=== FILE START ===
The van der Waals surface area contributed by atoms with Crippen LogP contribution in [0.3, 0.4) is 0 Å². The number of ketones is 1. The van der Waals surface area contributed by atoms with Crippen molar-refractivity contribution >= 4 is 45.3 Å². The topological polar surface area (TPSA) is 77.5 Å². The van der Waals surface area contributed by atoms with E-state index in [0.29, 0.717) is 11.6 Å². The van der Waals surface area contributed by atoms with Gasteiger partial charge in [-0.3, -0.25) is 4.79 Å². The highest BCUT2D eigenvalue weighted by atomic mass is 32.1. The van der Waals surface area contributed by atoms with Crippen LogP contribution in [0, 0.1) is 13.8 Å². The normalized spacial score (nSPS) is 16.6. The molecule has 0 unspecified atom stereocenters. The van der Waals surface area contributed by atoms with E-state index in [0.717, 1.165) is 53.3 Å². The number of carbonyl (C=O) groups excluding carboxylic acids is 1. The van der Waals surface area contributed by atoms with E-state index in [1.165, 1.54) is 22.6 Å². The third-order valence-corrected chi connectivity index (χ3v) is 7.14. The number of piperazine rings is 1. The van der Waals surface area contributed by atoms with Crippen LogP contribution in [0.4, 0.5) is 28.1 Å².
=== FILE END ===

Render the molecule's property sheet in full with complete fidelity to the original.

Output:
The van der Waals surface area contributed by atoms with Crippen LogP contribution in [0.3, 0.4) is 0 Å². The number of ketones is 1. The van der Waals surface area contributed by atoms with Crippen molar-refractivity contribution >= 4 is 45.3 Å². The topological polar surface area (TPSA) is 77.5 Å². The van der Waals surface area contributed by atoms with E-state index in [0.29, 0.717) is 11.6 Å². The van der Waals surface area contributed by atoms with Gasteiger partial charge in [-0.3, -0.25) is 4.79 Å². The highest BCUT2D eigenvalue weighted by atomic mass is 32.1. The van der Waals surface area contributed by atoms with Crippen LogP contribution in [0, 0.1) is 13.8 Å². The normalized spacial score (nSPS) is 16.6. The molecule has 0 unspecified atom stereocenters. The van der Waals surface area contributed by atoms with E-state index in [0.717, 1.165) is 53.3 Å². The number of carbonyl (C=O) groups excluding carboxylic acids is 1. The van der Waals surface area contributed by atoms with E-state index in [1.165, 1.54) is 22.6 Å². The third-order valence-corrected chi connectivity index (χ3v) is 7.14. The number of piperazine rings is 1. The van der Waals surface area contributed by atoms with Crippen LogP contribution in [0.4, 0.5) is 28.1 Å².